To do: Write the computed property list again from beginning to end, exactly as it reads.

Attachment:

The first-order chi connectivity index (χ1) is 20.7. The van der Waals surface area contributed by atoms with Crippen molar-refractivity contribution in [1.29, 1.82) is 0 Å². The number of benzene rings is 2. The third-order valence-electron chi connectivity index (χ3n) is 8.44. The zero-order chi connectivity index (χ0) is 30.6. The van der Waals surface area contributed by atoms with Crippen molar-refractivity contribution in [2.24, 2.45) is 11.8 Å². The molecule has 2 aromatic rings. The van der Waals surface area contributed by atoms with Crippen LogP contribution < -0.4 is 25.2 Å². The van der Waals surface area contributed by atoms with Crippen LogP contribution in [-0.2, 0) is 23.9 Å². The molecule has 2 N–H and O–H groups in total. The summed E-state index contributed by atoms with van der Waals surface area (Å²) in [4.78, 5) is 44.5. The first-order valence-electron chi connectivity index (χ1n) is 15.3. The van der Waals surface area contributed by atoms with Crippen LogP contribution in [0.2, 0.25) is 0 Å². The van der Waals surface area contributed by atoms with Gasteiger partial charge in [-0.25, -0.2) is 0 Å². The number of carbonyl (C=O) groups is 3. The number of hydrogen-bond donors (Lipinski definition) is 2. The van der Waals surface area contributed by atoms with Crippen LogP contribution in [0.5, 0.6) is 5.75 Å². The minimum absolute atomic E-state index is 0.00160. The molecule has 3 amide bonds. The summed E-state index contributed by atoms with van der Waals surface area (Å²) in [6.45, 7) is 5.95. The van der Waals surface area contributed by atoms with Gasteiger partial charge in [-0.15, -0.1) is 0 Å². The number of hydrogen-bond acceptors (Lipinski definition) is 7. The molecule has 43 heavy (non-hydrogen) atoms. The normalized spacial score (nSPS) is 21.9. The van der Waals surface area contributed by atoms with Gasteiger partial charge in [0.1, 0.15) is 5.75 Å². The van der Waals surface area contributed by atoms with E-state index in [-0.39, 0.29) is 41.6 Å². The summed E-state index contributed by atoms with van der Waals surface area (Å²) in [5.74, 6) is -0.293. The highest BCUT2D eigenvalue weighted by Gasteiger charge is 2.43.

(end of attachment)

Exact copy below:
The first-order chi connectivity index (χ1) is 20.7. The van der Waals surface area contributed by atoms with Crippen molar-refractivity contribution in [1.29, 1.82) is 0 Å². The number of benzene rings is 2. The third-order valence-electron chi connectivity index (χ3n) is 8.44. The zero-order chi connectivity index (χ0) is 30.6. The van der Waals surface area contributed by atoms with Crippen molar-refractivity contribution in [2.24, 2.45) is 11.8 Å². The molecule has 2 aromatic rings. The van der Waals surface area contributed by atoms with Crippen LogP contribution < -0.4 is 25.2 Å². The van der Waals surface area contributed by atoms with Crippen LogP contribution in [-0.2, 0) is 23.9 Å². The molecule has 2 N–H and O–H groups in total. The summed E-state index contributed by atoms with van der Waals surface area (Å²) in [4.78, 5) is 44.5. The first-order valence-electron chi connectivity index (χ1n) is 15.3. The van der Waals surface area contributed by atoms with Crippen LogP contribution in [0.2, 0.25) is 0 Å². The van der Waals surface area contributed by atoms with Gasteiger partial charge in [-0.25, -0.2) is 0 Å². The number of carbonyl (C=O) groups is 3. The number of hydrogen-bond donors (Lipinski definition) is 2. The van der Waals surface area contributed by atoms with Crippen LogP contribution in [0.5, 0.6) is 5.75 Å². The minimum absolute atomic E-state index is 0.00160. The molecule has 3 amide bonds. The summed E-state index contributed by atoms with van der Waals surface area (Å²) in [6.45, 7) is 5.95. The van der Waals surface area contributed by atoms with Gasteiger partial charge in [-0.15, -0.1) is 0 Å². The number of hydrogen-bond acceptors (Lipinski definition) is 7. The molecule has 43 heavy (non-hydrogen) atoms. The normalized spacial score (nSPS) is 21.9. The van der Waals surface area contributed by atoms with Gasteiger partial charge in [0.1, 0.15) is 5.75 Å². The van der Waals surface area contributed by atoms with E-state index in [-0.39, 0.29) is 41.6 Å². The summed E-state index contributed by atoms with van der Waals surface area (Å²) in [5.74, 6) is -0.293. The highest BCUT2D eigenvalue weighted by Gasteiger charge is 2.43.